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Studying Up: Four Modalities, Two Challenges

In: Public Anthropologist
Author:
Hugh GustersonProfessor of Anthropology, University of British Columbia, Vancouver, Canada
George Washington University, Washington DC, USA, hugh.gusterson@ubc.ca

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Abstract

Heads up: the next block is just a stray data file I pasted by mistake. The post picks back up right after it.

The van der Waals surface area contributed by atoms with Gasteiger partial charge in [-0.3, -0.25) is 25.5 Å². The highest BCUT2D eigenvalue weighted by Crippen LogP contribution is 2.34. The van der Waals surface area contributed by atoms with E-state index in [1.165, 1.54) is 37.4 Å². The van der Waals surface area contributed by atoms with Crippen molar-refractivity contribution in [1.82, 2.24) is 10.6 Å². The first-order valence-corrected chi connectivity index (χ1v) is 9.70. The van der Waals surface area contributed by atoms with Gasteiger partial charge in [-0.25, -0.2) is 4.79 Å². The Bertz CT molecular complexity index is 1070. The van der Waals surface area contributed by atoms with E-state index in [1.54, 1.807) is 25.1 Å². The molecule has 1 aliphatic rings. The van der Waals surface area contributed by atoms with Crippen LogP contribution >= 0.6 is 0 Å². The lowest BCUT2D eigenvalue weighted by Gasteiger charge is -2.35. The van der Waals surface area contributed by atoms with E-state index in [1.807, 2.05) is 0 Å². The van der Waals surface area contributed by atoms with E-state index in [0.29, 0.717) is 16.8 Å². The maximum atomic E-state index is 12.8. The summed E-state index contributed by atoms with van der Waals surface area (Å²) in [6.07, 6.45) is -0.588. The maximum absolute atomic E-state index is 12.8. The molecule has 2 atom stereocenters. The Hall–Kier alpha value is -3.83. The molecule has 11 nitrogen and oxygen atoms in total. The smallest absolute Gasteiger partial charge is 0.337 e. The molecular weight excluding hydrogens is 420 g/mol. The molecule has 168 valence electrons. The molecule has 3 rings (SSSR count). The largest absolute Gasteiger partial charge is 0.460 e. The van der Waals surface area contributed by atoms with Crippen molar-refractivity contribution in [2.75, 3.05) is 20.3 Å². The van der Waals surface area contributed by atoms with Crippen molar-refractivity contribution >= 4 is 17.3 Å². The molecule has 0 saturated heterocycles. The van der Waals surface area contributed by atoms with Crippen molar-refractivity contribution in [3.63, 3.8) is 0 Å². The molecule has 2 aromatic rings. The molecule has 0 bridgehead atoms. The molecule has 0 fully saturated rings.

In her 1973 article “up the anthropologist” Laura Nader called on anthropologists to engage in critical studies of the relationship between powerful institutions and the broader society, using a “vertical slice” approach. But Nader worried that participant observation was hard in the context of studying up, and yet it has been presented as definitive of anthropology’s methodology. This article discusses four methodological strategies for studying up in the light of this concern: insider ethnography; covert ethnography; remote ethnography; and adapted participant observation. The first two have intellectual or ethical liabilities. The last is increasingly normalized. Going forward, anthropologists studying up face two obstacles: first, the increasingly totalizing hold of corporate and government workplaces over their employees, even when they are not at work; and, second, university institutional review boards (irb s) concerned to avoid conflictual or critical research.

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